As fall is in full swing, it paves a beautiful path for one of our most cherished holidays. Thanksgiving is when we stop and give thanks for our loved ones, health, home, and the necessities with which we are blessed. We have been told the stories of the settlers landing at Plymouth Rock, befriending the natives that they found here, and sharing a meal of two cultures and people. Putting differences aside and breaking bread together, different cultures from different backgrounds, coming together to celebrate humanity and our similarities. How did the Pilgrims and Native Americans start the tradition of this meal that we now celebrate with our own family and friends? Let’s dive into some insight into the first Thanksgiving and see how our practices about the holiday began and evolved into what we practice today.
The Road To The First Thanksgiving
The origins of how Thanksgiving even came to be date back to September 1620, when a small ship called The Mayflower left the harbor of Plymouth, England, with a group of dreamers, those hopeful for a better life, headed off to discover a new world. These people yearned for religious freedom, prosperity, and the hopes of being able to own land and cultivate their futures. A very long, chaotic sixty-six days at sea culminated in them landing off the coast of Massachusetts Bay, naming the place where they landed Plymouth, in honor of where they came from, and the first rocks on to which they stepped as Plymouth Rock, as it still stands today. The first winter in their new home, the Colonists mostly stayed aboard the Mayflower. It wasn’t until early spring 1621 that they finally decided to move ashore and were surprised when they received a visitor from the Abenaki tribe, who surprised them either further with the fact that he could greet them in English. Another visitor came from the Pawtuxet tribe, a man named Squanto, who had earlier been kidnapped and sold into slavery by an English sea captain. Luckily he was able to escape and seek refuge in London, where he was able to return home via another exploring group of Europeans seeking new land.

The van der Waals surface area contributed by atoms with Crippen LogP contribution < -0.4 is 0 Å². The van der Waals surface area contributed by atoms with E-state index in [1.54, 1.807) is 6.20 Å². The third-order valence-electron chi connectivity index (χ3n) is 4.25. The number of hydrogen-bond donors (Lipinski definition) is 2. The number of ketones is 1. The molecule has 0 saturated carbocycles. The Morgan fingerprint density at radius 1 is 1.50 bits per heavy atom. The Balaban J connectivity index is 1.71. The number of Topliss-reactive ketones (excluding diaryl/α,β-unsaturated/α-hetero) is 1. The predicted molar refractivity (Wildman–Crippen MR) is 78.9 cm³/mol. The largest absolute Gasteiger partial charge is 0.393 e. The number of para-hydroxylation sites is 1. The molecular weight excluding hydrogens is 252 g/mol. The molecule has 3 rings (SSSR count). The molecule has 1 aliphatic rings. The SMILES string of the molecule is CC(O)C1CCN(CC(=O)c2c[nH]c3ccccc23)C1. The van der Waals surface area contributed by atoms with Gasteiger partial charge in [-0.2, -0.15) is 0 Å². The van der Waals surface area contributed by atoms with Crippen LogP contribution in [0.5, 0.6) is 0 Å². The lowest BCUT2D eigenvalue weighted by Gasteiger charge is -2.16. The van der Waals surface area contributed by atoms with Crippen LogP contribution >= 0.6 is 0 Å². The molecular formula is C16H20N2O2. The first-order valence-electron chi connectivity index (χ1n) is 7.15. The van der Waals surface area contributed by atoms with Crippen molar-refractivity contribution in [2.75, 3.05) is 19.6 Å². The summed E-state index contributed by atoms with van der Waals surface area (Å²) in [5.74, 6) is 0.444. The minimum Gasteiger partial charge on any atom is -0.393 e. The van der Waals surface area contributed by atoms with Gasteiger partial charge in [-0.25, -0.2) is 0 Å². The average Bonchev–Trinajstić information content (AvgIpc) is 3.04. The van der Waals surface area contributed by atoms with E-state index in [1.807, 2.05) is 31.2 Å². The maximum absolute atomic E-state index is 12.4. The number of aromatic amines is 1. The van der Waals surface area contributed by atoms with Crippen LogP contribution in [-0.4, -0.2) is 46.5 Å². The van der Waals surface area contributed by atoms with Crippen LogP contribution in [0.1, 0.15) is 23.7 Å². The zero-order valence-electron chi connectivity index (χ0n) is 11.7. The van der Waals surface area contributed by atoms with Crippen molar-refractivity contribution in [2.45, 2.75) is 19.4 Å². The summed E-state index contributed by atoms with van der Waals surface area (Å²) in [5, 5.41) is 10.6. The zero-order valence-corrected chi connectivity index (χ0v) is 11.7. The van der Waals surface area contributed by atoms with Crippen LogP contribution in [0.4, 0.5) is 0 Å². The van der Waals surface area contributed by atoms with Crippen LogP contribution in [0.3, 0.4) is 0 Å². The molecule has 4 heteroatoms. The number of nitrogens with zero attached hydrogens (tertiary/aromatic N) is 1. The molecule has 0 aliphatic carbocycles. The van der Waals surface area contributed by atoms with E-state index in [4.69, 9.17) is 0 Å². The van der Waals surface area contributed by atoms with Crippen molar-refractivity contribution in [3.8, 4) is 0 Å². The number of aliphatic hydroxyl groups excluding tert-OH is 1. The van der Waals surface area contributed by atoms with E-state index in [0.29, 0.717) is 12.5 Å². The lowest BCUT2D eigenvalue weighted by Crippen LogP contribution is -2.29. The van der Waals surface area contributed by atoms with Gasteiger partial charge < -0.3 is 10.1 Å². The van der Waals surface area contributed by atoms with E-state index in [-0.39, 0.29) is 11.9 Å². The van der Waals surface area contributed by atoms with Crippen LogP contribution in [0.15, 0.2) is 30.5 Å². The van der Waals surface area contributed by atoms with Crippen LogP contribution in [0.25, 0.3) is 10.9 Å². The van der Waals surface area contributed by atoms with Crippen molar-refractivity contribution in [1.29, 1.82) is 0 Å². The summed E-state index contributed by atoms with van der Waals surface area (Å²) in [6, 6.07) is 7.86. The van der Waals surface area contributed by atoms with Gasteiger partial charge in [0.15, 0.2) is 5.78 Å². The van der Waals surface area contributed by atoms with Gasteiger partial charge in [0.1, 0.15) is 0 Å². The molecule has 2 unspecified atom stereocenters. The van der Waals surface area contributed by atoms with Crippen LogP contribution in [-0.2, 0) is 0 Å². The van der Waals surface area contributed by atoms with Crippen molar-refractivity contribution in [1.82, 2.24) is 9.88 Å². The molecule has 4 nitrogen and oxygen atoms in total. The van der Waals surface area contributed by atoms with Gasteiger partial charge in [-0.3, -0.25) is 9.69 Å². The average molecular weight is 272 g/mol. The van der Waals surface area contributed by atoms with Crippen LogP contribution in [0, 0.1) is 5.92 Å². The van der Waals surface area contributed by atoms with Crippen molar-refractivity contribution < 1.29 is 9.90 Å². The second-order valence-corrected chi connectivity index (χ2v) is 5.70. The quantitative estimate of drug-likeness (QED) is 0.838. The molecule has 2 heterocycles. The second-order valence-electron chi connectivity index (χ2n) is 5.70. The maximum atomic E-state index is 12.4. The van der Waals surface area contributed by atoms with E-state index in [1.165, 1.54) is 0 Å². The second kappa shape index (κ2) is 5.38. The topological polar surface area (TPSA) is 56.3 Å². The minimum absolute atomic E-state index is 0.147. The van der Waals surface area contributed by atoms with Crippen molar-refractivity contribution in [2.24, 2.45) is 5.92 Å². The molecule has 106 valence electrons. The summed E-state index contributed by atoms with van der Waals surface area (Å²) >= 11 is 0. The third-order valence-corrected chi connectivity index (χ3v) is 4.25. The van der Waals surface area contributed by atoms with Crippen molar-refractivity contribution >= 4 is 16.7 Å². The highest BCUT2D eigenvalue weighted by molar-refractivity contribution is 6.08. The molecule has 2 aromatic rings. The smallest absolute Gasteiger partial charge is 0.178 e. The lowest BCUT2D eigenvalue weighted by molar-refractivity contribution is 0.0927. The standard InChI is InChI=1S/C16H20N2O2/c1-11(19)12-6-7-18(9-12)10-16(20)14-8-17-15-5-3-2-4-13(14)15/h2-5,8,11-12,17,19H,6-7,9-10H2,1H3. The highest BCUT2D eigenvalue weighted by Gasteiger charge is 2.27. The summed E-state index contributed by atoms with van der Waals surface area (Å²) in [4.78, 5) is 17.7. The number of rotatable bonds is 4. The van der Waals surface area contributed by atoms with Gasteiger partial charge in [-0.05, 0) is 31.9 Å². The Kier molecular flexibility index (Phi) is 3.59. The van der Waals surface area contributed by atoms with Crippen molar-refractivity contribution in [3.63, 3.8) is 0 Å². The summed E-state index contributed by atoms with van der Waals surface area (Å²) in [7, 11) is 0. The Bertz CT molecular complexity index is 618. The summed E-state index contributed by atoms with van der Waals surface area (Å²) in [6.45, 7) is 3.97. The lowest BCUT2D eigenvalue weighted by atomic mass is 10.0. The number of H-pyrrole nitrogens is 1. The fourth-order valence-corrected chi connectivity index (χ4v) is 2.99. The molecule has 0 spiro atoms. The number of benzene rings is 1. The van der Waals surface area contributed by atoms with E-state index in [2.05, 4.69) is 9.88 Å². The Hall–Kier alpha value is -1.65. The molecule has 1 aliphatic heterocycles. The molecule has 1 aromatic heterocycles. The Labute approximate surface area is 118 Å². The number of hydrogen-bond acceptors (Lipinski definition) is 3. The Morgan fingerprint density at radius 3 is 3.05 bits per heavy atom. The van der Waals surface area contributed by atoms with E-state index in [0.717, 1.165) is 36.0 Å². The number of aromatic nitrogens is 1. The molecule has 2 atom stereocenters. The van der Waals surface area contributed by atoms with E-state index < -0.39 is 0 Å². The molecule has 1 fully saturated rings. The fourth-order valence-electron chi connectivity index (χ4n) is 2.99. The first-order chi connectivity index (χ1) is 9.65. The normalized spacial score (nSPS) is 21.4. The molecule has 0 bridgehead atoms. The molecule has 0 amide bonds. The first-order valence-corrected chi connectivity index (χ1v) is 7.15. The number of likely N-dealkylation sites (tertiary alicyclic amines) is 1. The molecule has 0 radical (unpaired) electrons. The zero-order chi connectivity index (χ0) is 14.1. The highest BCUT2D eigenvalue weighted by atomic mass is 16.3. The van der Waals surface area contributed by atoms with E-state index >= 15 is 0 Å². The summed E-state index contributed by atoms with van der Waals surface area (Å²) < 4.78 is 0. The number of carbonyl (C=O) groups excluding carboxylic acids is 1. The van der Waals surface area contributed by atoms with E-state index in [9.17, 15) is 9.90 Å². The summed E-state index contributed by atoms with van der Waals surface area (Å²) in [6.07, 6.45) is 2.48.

Squanto was a good friend to the colonists, teaching them how to catch fish, get syrup and sap from maple trees, how to grow corn, and avoid poisonous plants. He brought them together with the Wampanoag tribe, an alliance, and friendship that lasted more than 50 years, going down in history as one of the most peaceful friendships between Native Americans and the colonists.
The First Thanksgiving Feast
The Pilgrims produced their first successful harvest of corn in November 1621 and decided to hold a feast to celebrate. The colonists were there, as well as their allies, and they included the Wampanoag people. This was the first “official” Thanksgiving, though it wouldn’t be given that title until many years later. This celebration feast lasted for three days. There is no menu recorded of everything they ate, but Edward Winslow records a historical account of the festive occasion and what happened. Winslow was the official documentarian for the Pilgrims. Between his written accounts and what historians know about food and food preparation back in that time, they have come up with what is a historically accurate depiction of what was most likely on the menu at the first feast of Thanksgiving